Ex10 - Use comma to initialize letter in for loop

I’m confused about one of the extra credit tasks in ex10:

  • Use the ‘,’ (comma) to initialize letter in the for loop

I’m confused by how to accomplish this, and I’m not sure I’m even understanding the ask correctly.

To me, it sounds like the goal is to take the example code

for (i = 0; argv[1][i] != '\0'; i++) {
    char letter = argv[1][i]

and change is so that letter is initialized inside the for(...) bit. Something like

for (i = 0, char letter = argv[1][i]; argv[1][i] != '\0'; i++) {

I can’t get this to work for me, however, and from my googling it sounds the maybe this is not even possible. Am I totally misinterpreting what is being asked here?

I actually don’t know if you can declare it in there in C99, but I know you could declare it at the top and then initialize it there.

One problem with “just try it and see if it works” is you may see the compiler not complain at all but secretly the compiler see this as “undefined behavior” then goes crazy mangling your code without warning. If you do this, be sure to turn on all the warnings and pedantic settings you can to get every error flagged.

Ah thanks, for the prompt reply. I think I was just mixing up declaring with initializing in my head.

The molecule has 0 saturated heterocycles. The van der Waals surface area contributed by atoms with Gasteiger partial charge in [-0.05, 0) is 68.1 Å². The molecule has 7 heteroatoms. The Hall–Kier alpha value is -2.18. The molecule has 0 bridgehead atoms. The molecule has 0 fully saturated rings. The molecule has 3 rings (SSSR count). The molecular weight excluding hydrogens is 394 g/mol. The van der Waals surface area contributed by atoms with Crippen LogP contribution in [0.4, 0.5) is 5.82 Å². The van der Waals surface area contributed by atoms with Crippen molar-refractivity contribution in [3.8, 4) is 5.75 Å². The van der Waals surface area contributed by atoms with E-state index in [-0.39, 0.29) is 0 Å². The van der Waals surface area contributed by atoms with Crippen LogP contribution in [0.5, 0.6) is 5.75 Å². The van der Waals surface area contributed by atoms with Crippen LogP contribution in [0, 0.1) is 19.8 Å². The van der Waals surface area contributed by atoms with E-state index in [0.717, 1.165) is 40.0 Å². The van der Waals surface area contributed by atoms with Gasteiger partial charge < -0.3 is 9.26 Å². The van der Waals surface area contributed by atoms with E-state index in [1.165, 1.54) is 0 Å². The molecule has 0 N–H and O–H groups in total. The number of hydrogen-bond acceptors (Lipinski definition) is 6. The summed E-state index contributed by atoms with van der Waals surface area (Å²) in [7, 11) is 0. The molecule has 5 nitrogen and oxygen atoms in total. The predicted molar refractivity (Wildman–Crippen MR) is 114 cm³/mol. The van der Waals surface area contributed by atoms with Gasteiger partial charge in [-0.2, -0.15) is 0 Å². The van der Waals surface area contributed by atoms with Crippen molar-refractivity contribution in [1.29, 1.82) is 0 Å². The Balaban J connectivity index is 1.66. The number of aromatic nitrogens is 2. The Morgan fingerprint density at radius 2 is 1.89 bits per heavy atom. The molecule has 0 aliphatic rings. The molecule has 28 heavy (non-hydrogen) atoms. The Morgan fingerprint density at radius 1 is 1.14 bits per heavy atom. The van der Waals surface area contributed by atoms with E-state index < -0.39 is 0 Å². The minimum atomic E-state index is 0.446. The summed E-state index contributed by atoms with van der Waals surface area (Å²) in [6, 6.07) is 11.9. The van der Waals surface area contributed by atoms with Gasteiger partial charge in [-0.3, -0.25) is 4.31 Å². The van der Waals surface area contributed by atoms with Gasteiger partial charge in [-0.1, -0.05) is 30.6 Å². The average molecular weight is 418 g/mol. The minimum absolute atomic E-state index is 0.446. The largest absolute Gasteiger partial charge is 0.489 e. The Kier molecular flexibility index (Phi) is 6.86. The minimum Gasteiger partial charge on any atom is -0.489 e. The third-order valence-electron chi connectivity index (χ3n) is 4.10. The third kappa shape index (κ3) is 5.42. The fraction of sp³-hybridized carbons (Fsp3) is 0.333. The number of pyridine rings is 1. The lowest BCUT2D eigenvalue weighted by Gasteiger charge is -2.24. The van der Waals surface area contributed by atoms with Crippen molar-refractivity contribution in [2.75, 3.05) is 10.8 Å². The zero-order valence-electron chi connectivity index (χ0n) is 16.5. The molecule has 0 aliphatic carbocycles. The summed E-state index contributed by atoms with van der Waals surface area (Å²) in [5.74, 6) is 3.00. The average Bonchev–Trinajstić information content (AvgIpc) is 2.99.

In this case the compiler did thoroughly scold me for attempting to declare a variable inside the parenthesis :sweat_smile:. At this point in the book I’m still just using the -Wall and -g flags when compiling, but I recall in one of the videos you mentioned that -Wall (deceptively) does not actually print out all warnings … I’ll have to remember to look into which flags to use to get it to be fully verbose.

Yes, -Wall means “Wellllllllll maybe all”. Here’s a bunch you can try:


I think:

-Wall -Wextra -pedantic

That’s a good start. There’s also -Werror and various other options that really flag every possible problem. Try flipping on all the ones you can and see what you get.

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